Wednesday, April 18, 2012

Can't we all just get along?

Heather Gillum, PhD, CCC-SLP
On Monday I posted a link about some of the social skills needed for success in the kindergarten classroom.  That article echoed the sentiments of a national survey of kindergarten teachers that we shared in February (here) and highlighted the importance of cooperation and sensitivity to others.

According to my daughter I'm not a "yeller" as she puts it (which I am assuming is a good thing), but I would like to shout this from a mountaintop:

If your child can read on a third grade level, do two-digit addition and subtraction, tell time, write in cursive and ride a bike BUT cannot get along with other children, has difficulty following directions and dealing with rules, and lacks the emotional regulation to get through the day without a meltdown, your child is not ready for kindergarten.

Ah, I said it.  I feel so much better now.  If your child is socially ready, working on the traditional pre-academic skills is a gift to your child, and will be our focus on the blog this summer.  But if your child is not socially ready, now is the time to be thinking about (1) what you can do to help address these skills and (2) what you will do next fall if kindergarten is not in the cards.  The first step if you have these kinds of concerns for your child is to talk with this year's teacher.  If you ask directly about this you may be surprised how candid she is. But let's take a moment to break down the three areas.

Getting along with peers is key, because good kindergarten classrooms are collaborative environments where students sit together at tables, play together in centers, and share as a group at circle time.  Here are some of the specific skills needed:
  1. Ability to enter an ongoing play situation with other children, going with the flow of ongoing play, and adapting to changes in the play situation.
  2. Communication skills to show disagreement verbally ("No, I'm using this right now") instead of physically (with hands, feet, and teeth--that biting thing especially doesn't go over well).
  3. Negotiation skills ("Can I use that shovel when you are done with it?")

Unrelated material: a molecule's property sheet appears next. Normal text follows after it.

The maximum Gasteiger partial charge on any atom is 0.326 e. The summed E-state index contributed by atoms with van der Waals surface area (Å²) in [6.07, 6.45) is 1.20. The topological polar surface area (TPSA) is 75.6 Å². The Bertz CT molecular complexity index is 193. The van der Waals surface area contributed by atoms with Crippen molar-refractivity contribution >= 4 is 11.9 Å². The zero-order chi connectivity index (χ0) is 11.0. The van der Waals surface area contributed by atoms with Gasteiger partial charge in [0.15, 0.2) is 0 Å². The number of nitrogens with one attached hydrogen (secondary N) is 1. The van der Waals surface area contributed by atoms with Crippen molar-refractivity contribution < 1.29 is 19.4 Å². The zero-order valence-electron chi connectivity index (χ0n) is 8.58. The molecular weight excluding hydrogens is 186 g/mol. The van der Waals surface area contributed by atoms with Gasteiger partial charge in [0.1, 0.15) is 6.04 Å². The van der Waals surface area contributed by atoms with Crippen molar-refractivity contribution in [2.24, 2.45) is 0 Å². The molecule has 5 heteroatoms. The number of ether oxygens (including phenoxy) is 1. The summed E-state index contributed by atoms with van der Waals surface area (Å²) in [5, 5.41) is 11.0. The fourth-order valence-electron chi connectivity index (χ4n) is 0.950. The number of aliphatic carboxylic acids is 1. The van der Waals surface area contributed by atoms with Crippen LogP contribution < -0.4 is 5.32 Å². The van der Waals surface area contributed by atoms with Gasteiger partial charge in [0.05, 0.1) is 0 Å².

4. Recognition of when you need to seek out an adult (such as when a child threatens or hurts another child) without becoming a tattler.
  5. Ability to express compassion and kindness, offering appropriate complements, care, and concern.
Concerned about these skills? Have some friends over to play, stay within earshot, and come in and model appropriateness when needed.

Hopefully your child's preschool environment placed a value on compliance--following classroom rules and verbal directions.  This is a good one to discuss with the teacher.  But also pay attention to what happens at home.  Do you ask your child to do something, but then let it slide when it doesn't get done? I have a history of slipping up on this one, and it did not slip by her teachers unnoticed.  Case in point:  one preschool teacher was so surprised by my child's lack of compliance, despite her overall good-natured personality, that she recommended getting her hearing checked. Her hearing was fine, thankfully, but I realized that I needed to tighten the reins a bit.  A little firmness and a lot of consistency at home can go a long way toward shaping up this behavior.  

And finally, emotional regulation.  This is the ability to pull it together at drop off time, go with the flow when transitioning from one activity to the next, manage tiredness without crumbling into a sobbing heap, and handle the hard knocks and minor rejections that are inevitable in day to day life with other kids.  Regard meltdowns as communication, and acknowledge the discontent of the child crying on the floor without reinforcing the excessive display of dissatisfaction. Something like "I know you are mad about (fill in the blank).  We can talk about it when you get up off the floor."
Do not get sucked into the vortex when your child breaks down--they may be amping up the drama as a way to get more attention from you. Because, let's get real, it does tug at a mama's heart to see a child in distress, but your child's teacher is not going to have the same maternal response. If you are struggling with these issues, your pediatrician can be a rich resource on developmental appropriateness.

These social skills may feel a bit more difficult to address than the concrete ABC's and 123's, but they are even more important for kindergarten success.


  1. Great post, Heather. Thanks for helping us all keep our eyes on the things that will really help our kids succeed and be ready for Kindergarten.

  2. Thanks Heather! I am following the blog closely as my little one starts kindergarten in the fall. I can definitely see some areas that could use improvement!


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